2. The tale in Indian and Chinese Buddhist art

This birth story is over 2,000 years old as it appears among the stone carvings of the Bharhut Stupa (c. 2nd-century BCE) (fig. 2 and 3) and the western torana (c. 1st-century BCE/CE) of the Great Stupa at Sanchi (fig. 3 and 4) (Marshall, Foucher, Majumdar, 1902, vol. 1, pp. 224-225, vol. 2, plate 64). I should note that the story is one of 547 such tales appearing in the Pali canon (Robert & David, 2013, p. 381). So the fact that it was one of only a few past life narratives chosen to appear at these religious sites speaks volumes to its popularity. This explains why the story spread beyond India.

Fig. 2 – “The Great Monkey” medallion from Bharhut stupa (c. 2nd-century BCE) (larger version). Picture adapted from Wikipedia. Fig. 3 – Key: A) The monkey king leaps and grasps a banyan tree, making a bridge with his body; B) attendants hold a canopy to catch the injured monkey; and C) The human king sits with the monkey discussing the actions of a good ruler prior to the latter’s death (larger version). Fig. 4 – “The Great Monkey” carving from the western torana at Sanchi (c. 1st-century BCE/CE) (larger version). Picture adapted from Wikipedia. Fig. 5 – Key: A) Brahmadatta travels with a retinue to the tree; B) he orders his archer(s) to shoot the monkeys; C) He watches as the monkey king leaps across the Ganges and grasps a banyan tree to make a bridge with his body; and D) Brahmadatta’s discussion with the monkey king (larger version).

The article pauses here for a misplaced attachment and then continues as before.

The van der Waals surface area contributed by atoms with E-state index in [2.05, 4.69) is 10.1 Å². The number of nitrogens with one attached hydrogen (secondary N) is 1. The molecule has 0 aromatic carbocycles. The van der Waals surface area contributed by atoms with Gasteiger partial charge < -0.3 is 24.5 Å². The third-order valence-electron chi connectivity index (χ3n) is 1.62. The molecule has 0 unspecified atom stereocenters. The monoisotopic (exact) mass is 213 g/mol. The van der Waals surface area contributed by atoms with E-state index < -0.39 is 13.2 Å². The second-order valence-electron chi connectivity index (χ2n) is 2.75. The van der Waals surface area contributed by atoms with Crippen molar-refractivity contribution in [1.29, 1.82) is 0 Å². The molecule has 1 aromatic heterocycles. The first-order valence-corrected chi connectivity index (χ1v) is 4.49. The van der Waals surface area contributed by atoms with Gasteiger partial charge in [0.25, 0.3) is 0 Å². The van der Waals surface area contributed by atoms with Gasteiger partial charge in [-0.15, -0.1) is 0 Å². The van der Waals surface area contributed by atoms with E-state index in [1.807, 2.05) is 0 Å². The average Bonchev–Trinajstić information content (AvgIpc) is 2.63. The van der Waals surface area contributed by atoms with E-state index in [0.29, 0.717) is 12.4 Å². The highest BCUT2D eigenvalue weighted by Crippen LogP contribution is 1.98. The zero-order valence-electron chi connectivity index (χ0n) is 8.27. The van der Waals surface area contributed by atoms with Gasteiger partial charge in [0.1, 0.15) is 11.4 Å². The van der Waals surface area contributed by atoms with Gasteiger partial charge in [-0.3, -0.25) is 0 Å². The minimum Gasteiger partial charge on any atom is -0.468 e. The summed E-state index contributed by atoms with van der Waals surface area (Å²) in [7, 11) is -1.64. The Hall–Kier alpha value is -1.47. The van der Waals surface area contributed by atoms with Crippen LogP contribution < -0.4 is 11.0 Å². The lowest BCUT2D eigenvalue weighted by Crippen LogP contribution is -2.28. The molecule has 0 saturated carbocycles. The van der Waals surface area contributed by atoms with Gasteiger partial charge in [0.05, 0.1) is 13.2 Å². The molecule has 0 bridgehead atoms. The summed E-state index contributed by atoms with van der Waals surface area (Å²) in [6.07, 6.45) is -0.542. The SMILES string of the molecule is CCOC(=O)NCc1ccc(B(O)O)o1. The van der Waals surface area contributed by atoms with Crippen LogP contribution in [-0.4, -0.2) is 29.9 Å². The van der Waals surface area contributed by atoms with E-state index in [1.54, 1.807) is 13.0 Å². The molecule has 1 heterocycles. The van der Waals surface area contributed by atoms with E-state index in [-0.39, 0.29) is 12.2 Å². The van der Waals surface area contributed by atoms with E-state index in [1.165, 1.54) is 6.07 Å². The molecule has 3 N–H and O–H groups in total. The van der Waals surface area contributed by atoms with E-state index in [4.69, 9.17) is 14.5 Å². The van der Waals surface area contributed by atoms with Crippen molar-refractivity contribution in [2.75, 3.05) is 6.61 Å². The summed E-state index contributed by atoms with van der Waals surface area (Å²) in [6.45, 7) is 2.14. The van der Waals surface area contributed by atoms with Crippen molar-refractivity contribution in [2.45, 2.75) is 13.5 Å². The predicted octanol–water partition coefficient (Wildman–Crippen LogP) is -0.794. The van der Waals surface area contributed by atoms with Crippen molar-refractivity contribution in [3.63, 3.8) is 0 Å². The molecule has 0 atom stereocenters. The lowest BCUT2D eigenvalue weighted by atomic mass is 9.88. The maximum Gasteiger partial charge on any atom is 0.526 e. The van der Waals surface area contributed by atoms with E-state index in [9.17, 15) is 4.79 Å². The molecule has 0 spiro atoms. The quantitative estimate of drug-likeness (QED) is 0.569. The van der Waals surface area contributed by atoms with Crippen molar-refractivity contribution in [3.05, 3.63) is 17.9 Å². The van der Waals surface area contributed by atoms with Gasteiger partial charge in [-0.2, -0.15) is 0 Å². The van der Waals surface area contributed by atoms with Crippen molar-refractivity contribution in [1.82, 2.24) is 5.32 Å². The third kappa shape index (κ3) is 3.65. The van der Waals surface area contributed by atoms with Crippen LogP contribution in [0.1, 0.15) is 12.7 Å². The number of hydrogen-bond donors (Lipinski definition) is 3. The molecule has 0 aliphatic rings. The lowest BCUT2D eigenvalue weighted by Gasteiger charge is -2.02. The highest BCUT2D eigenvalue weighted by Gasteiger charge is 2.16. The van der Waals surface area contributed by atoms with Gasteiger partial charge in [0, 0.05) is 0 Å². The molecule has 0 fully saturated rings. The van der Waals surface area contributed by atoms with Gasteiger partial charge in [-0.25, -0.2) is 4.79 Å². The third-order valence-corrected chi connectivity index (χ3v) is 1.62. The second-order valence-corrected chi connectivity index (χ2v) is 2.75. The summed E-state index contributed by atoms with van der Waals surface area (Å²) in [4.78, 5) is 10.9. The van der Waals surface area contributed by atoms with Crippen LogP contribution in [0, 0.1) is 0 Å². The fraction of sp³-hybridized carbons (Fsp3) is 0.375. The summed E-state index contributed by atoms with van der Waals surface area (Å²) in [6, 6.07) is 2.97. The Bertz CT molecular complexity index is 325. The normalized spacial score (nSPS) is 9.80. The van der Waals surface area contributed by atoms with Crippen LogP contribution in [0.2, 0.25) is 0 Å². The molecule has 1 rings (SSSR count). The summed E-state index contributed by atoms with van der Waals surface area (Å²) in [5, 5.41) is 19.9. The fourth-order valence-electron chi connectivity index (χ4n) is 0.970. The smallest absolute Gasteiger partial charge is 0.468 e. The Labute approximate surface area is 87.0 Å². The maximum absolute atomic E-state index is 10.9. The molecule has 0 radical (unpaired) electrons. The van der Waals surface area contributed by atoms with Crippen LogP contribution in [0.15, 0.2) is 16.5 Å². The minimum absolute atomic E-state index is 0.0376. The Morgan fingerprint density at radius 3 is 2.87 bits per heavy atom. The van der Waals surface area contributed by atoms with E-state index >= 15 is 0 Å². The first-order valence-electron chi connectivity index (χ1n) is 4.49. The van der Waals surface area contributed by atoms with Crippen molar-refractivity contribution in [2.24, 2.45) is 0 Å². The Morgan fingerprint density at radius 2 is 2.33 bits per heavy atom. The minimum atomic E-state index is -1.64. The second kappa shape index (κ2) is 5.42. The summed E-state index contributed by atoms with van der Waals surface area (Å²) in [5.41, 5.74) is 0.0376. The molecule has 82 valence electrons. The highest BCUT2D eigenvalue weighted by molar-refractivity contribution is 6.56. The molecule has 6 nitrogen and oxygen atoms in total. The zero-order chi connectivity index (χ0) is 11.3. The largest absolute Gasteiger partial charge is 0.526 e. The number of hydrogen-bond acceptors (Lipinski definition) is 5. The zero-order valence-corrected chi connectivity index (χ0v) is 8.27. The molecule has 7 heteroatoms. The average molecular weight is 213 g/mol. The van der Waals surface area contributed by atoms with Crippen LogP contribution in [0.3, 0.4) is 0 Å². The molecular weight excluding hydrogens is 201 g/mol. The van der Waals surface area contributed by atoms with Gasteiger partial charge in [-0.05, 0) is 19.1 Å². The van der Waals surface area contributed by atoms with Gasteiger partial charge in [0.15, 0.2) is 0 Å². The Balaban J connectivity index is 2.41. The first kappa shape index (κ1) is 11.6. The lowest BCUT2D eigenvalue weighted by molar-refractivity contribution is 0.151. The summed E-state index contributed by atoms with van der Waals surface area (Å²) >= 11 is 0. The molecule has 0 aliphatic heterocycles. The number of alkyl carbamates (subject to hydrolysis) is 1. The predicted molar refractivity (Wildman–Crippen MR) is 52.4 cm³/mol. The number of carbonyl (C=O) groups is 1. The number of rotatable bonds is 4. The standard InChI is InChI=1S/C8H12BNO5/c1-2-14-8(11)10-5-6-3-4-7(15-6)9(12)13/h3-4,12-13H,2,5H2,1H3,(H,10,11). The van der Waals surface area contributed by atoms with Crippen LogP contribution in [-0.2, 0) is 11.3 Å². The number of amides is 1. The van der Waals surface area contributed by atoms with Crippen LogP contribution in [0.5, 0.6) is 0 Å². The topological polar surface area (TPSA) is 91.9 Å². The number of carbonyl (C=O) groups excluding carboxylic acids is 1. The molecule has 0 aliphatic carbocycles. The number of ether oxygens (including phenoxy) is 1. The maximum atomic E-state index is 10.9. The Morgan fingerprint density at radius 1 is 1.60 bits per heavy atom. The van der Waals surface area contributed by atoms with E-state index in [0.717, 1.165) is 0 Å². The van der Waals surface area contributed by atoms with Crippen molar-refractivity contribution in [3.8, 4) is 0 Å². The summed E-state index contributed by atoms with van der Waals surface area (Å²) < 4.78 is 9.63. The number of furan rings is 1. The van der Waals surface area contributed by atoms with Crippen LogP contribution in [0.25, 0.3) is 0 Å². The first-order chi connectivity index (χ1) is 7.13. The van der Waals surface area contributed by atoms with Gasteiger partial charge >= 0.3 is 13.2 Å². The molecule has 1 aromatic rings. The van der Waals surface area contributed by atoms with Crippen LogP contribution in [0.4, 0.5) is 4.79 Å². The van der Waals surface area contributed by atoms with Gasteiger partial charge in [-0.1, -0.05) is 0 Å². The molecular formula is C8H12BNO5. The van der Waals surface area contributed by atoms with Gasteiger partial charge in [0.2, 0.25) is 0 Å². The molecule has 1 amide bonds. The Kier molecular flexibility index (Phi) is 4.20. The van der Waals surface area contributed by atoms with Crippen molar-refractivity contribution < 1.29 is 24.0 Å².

The tale is known to have traveled east to China along the northern silk road. This is demonstrated by murals appearing in the Kizil cave complex (5th to 7th-century), one of the earliest and most popular Buddhist centers in Kucha, in what is now Xinjiang, China. Zhu (2012) describes the murals, noting that they lack the detail of their Indian counterparts and are therefore more mnemonic than narrative:

[I]n Kizil Cave 38 [fig. 5], a very large monkey is depicted in the center, stretching his body and holding a tree on the other side of a river. Two other smaller monkeys are stepping on his body to cross the river. In the foreground, a kneeling archer is shooting at them. In Kizil Cave 17 [fig. 6] this story is represented even more simply, with the archer omitted. However the stretching monkey, the river, and the trees are enough for anyone who knows the story to recognize it […] Compared to the Indian representations that are more explicitly narrative, the Kizil paintings are more like a reminder of the story. They communicate with the viewers as if they already know the story well” (pp. 59-60).